Close to 200,000 people gathered in Washington, D.C., on Saturday at a rally organized by One Nation Working Together. In the midst of the hundreds of thousands of people, thousands of New Yorkers made the trip to D.C., letting their voices be heard. The rally was held in response to the growing roar of the Republican, Tea Party and conservative cloud that many believe is threatening the upcoming midterm elections.
A diverse crowd of liberal Americans representing all 50 states literally took over Washington. Causes and advocacy on issues were just as diverse as the people who attended the rally, which included social action groups and labor unions. Among those prominent from New York were members of labor unions such as 1199 SEIU, the United Federation of Teachers and DC 37.
“I’m here marching in unity with my brothers and sisters,” said [[ED: NAME?]] New York State director for One Nation Working Together. “Over 120,000 from New York came. It sends a strong message that when we get back home, we are going to go into these voting booths and vote for people who put working families first.”
Several New York politicians were on hand, including Reps. Charles Rangel and Yvette Clark, City Council Speaker Christine Quinn and Public Advocate Bill de Blasio. Invited by the UFT, de Blasio said that he thought it was inspiring to see such a big turnout.
“This is about saying we’re on the mark, we’re on the move,” de Blasio said. “We want to create jobs in our country. That’s what people really want. Somehow, the debate has been usurped by the right wing, and they’re not talking about the things that people really care about. This is perfect timing because it’s going to energize people for November 2.”
Several City Council members were also at the rally, including Inez Dickens and Gail Brewer. City Council members had designated buses that took their constituents to Washington for free. The buses were provided by the UFT. Brooklyn City Council Member Jumaane Williams brought about 40 people from his district in East Flatbush.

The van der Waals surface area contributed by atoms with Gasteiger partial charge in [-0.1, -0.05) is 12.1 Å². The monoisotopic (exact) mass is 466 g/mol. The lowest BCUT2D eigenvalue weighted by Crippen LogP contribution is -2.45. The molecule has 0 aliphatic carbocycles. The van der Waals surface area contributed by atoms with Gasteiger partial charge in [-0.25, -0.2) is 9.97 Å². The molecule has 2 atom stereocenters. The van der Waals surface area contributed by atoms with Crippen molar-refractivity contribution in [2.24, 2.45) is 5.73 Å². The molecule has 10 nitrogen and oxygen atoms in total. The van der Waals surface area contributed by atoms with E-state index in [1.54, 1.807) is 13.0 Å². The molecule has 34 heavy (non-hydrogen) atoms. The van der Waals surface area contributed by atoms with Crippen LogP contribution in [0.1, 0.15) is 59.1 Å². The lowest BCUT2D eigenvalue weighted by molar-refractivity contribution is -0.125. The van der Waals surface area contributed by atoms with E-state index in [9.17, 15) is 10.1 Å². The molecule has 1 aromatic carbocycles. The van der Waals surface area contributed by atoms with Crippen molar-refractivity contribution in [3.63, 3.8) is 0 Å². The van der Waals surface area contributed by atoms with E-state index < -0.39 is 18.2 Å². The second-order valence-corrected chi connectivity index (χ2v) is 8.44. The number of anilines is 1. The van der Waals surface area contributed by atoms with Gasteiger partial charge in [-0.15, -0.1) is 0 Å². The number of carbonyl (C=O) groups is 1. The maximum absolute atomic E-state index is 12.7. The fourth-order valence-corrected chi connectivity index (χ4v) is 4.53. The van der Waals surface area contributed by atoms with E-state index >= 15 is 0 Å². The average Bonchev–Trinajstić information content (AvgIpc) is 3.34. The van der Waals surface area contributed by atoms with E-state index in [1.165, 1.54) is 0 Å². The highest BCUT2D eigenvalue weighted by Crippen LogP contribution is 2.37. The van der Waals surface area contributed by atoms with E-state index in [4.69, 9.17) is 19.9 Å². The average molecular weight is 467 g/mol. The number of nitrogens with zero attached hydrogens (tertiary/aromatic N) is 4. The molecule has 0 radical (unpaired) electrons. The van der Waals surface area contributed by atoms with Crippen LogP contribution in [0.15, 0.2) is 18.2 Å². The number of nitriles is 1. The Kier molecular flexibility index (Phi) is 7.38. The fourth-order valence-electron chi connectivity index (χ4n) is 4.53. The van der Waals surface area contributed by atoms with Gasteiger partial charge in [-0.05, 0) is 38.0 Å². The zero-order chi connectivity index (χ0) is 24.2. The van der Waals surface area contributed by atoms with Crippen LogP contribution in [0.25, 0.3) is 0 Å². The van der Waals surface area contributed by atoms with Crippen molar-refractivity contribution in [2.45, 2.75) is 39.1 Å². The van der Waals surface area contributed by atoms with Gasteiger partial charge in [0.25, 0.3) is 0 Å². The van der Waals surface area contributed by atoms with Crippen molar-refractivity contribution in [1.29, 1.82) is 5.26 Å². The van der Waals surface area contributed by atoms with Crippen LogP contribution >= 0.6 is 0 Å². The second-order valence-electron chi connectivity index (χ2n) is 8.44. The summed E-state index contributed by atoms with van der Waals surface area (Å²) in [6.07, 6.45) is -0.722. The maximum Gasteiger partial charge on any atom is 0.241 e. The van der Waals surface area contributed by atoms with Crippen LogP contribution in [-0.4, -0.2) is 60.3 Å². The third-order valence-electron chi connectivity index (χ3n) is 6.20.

He said, “We’ve let the wrong people take control of the makeup of America. This rally represents the right message. It’s important that I’m here to represent my community. Midterm elections are very important and we have to make sure everyone comes out.”
President of the UFT, Michael Mulgrew, said that that union brought well over 150 buses and an entire train of members and supporters. Mulgrew said that while the march did focus on education, the march was also about what direction America should go in.
“This country has to be about all people,” Mulgrew said. “Not just certain people who just want to control everything and continue to keep people in poverty. We work in all of the communities of New York City and we see what’s going on in the community. At the same time, we are being attacked constantly. We are down here to say ‘enough’ and we are not going to stand for it.”
The director of the NAACP New York State Branch, Hazel Dukes, said that the civil rights organization had 27 buses. She said that, in all, 700 buses left New York City from various organizations, unions and groups. Dukes recalled that she was at the 1963 March on Washington, where Martin Luther King delivered his famous “I Have a Dream” speech.
“I was out there with the spirit that you have today,” she said. “Freedom doesn’t sleep. We are the greatest organization beside the labor unions. We made it in ’63, and we are making it now.”